This dice tower was found in Germania Inferior near the modern villages of Vettweis and Froitzheim, dating back to the fourth century, specifically around the time of Emperor Constantine.  As well as ornately carved pinnacles and dolphins, the tower contains text reading in translation: ‘Victory over the Picts, the enemies have been defeated, play in safety!’ (sort of the Roman version of 'not suitable for small children).

Along the back is the phrase ‘vtere felix vivas’ which can be translated as ‘use this and live with luck/happiness’ or more loosely ‘live happy and play well’. The tower is designed to eliminate the effects of loaded dice and prevent cheating in a gambling environment. According to the Rheinisches Landesmuseum in Bonn, Germany the top of the dice tower is open, allowing for the introduction of dice, and it contains three levels of projecting baffles which would produce random motion in the dice as they fell through the tower. The dice would then emerge at the base of the tower via a miniature flight of steps. The dice, while emerging, would ring three bells which formerly hung above the exit. (One of these bells survived intact).

"You can almost imagine the situation: a bunch of wealthy and influential Romans lose a lot of money in a provincial gambling house and suspect the proprietors of cheating (after all, why would they be more honest than modern casino-owners?). Faced with a scandal, the gambling house decides to invest in a number of elaborate devices to secure their reputation by supposedly eliminating these foul practices." - Alex Shaw,  https://earlyworks.weebly.com/roman-games-2.html

King Antiochus I Theos of Commagene: Meeting the Challenges of a Buffer Kingdom

Head of King Antiochus I at Nemrut Dağ, Turkey,
courtesy of Carole Raddato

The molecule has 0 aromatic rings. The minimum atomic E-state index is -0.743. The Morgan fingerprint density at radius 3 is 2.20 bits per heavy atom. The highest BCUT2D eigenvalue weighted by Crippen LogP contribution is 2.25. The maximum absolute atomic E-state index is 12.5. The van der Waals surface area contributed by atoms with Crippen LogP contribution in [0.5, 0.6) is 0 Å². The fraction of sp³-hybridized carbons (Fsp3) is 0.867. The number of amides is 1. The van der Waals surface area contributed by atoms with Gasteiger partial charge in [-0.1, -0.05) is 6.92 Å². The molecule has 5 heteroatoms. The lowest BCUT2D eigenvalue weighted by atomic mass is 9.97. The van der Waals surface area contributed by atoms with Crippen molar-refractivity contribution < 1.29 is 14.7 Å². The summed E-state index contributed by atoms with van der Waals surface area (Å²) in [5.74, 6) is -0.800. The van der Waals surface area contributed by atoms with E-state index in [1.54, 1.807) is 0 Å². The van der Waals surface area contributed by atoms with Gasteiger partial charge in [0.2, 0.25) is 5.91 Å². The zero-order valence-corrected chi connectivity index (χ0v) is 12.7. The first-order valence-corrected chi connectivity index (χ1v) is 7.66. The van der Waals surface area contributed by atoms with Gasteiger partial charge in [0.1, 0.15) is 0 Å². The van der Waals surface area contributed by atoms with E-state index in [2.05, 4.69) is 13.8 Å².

The hierothesion (burial complex) of King Antiochus I Theos of Commagene is 50-meter-high man-made burial mound situated upon the peak of Nemrut Dağ within the Taurus mountain range of South-East Turkey, over 2,150 m above sea level. The site was rediscovered in the early 1881 by Karl Sester, a German engineer assessing transport routes for the Ottomans, who reported the discovery of a large number of colossal statues, which he incorrectly believed to be Assyrian in origin. Excavations in the 20th century dated the monumntal tomb to the latter part of the reign of Antiochus I, about 50-36 BCE. The complex is flanked on the north, east, and west with terraces.  The East and West terraces have the remains of colossal seated statues as well as rows of relief stelae (orthostates). The statues have been identified as Antiochus I and a pantheon of Greek, Armenian, and Iranian deities. Antiochus practiced astrology of a very esoteric kind, and laid the basis for a calendrical reform, by linking the Commagenian year, which till then had been based on the movements of the Moon, to the Sothic (Star of Sirius) cycle used by the Egyptians as the basis of their calendar. This would suggest that Antiochus was knowledgeable about, if not fully initiated into Hermeticism,  a tradition based primarily upon writings attributed to Hermes Trismegistus, a pagan philosopher, who taught belief in a single, universal spirit.  He also supposedly invented the process of making a glass tube airtight, hence our term for "hermetically sealed."